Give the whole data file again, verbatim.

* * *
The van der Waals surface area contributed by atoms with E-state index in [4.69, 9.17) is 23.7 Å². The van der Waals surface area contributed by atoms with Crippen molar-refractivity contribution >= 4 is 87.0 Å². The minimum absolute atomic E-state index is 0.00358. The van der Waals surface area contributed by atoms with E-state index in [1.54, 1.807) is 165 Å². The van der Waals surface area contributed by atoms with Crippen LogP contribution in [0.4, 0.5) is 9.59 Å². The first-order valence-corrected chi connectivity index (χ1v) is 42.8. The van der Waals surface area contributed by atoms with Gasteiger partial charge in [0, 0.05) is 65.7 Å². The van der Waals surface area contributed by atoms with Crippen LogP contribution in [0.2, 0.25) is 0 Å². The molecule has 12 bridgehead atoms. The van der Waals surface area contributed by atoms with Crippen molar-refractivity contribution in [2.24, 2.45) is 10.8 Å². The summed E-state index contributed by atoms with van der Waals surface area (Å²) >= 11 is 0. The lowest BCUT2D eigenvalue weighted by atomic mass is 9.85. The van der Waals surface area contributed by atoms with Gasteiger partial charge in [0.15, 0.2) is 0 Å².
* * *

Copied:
The van der Waals surface area contributed by atoms with E-state index in [4.69, 9.17) is 23.7 Å². The van der Waals surface area contributed by atoms with Crippen molar-refractivity contribution >= 4 is 87.0 Å². The minimum absolute atomic E-state index is 0.00358. The van der Waals surface area contributed by atoms with E-state index in [1.54, 1.807) is 165 Å². The van der Waals surface area contributed by atoms with Crippen LogP contribution in [0.4, 0.5) is 9.59 Å². The first-order valence-corrected chi connectivity index (χ1v) is 42.8. The van der Waals surface area contributed by atoms with Gasteiger partial charge in [0, 0.05) is 65.7 Å². The van der Waals surface area contributed by atoms with Crippen LogP contribution in [0.2, 0.25) is 0 Å². The molecule has 12 bridgehead atoms. The van der Waals surface area contributed by atoms with Crippen molar-refractivity contribution in [2.24, 2.45) is 10.8 Å². The summed E-state index contributed by atoms with van der Waals surface area (Å²) >= 11 is 0. The lowest BCUT2D eigenvalue weighted by atomic mass is 9.85. The van der Waals surface area contributed by atoms with Gasteiger partial charge in [0.15, 0.2) is 0 Å².